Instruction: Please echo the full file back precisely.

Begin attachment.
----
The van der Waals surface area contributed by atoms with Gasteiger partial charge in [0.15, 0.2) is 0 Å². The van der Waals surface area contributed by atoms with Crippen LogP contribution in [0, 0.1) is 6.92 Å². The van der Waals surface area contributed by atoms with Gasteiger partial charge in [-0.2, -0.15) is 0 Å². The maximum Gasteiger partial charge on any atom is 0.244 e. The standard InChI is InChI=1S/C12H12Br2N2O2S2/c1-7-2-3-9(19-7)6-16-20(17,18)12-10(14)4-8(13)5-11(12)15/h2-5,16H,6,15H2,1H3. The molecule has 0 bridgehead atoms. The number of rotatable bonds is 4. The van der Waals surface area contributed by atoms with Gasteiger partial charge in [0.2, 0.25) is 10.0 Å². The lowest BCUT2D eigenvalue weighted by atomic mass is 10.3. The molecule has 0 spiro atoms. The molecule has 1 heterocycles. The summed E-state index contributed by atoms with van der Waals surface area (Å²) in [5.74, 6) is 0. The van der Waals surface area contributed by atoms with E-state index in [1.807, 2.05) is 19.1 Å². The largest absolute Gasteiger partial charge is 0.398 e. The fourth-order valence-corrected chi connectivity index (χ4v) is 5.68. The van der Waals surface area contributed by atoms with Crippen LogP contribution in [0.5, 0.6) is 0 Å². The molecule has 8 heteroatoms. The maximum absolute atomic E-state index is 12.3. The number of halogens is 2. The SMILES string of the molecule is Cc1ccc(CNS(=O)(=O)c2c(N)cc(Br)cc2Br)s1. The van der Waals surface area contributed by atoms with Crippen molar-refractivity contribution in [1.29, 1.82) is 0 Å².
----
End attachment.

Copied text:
The van der Waals surface area contributed by atoms with Gasteiger partial charge in [0.15, 0.2) is 0 Å². The van der Waals surface area contributed by atoms with Crippen LogP contribution in [0, 0.1) is 6.92 Å². The van der Waals surface area contributed by atoms with Gasteiger partial charge in [-0.2, -0.15) is 0 Å². The maximum Gasteiger partial charge on any atom is 0.244 e. The standard InChI is InChI=1S/C12H12Br2N2O2S2/c1-7-2-3-9(19-7)6-16-20(17,18)12-10(14)4-8(13)5-11(12)15/h2-5,16H,6,15H2,1H3. The molecule has 0 bridgehead atoms. The number of rotatable bonds is 4. The van der Waals surface area contributed by atoms with Gasteiger partial charge in [0.2, 0.25) is 10.0 Å². The lowest BCUT2D eigenvalue weighted by atomic mass is 10.3. The molecule has 0 spiro atoms. The molecule has 1 heterocycles. The summed E-state index contributed by atoms with van der Waals surface area (Å²) in [5.74, 6) is 0. The van der Waals surface area contributed by atoms with E-state index in [1.807, 2.05) is 19.1 Å². The largest absolute Gasteiger partial charge is 0.398 e. The fourth-order valence-corrected chi connectivity index (χ4v) is 5.68. The van der Waals surface area contributed by atoms with Crippen LogP contribution in [0.5, 0.6) is 0 Å². The molecule has 8 heteroatoms. The maximum absolute atomic E-state index is 12.3. The number of halogens is 2. The SMILES string of the molecule is Cc1ccc(CNS(=O)(=O)c2c(N)cc(Br)cc2Br)s1. The van der Waals surface area contributed by atoms with Crippen molar-refractivity contribution in [1.29, 1.82) is 0 Å².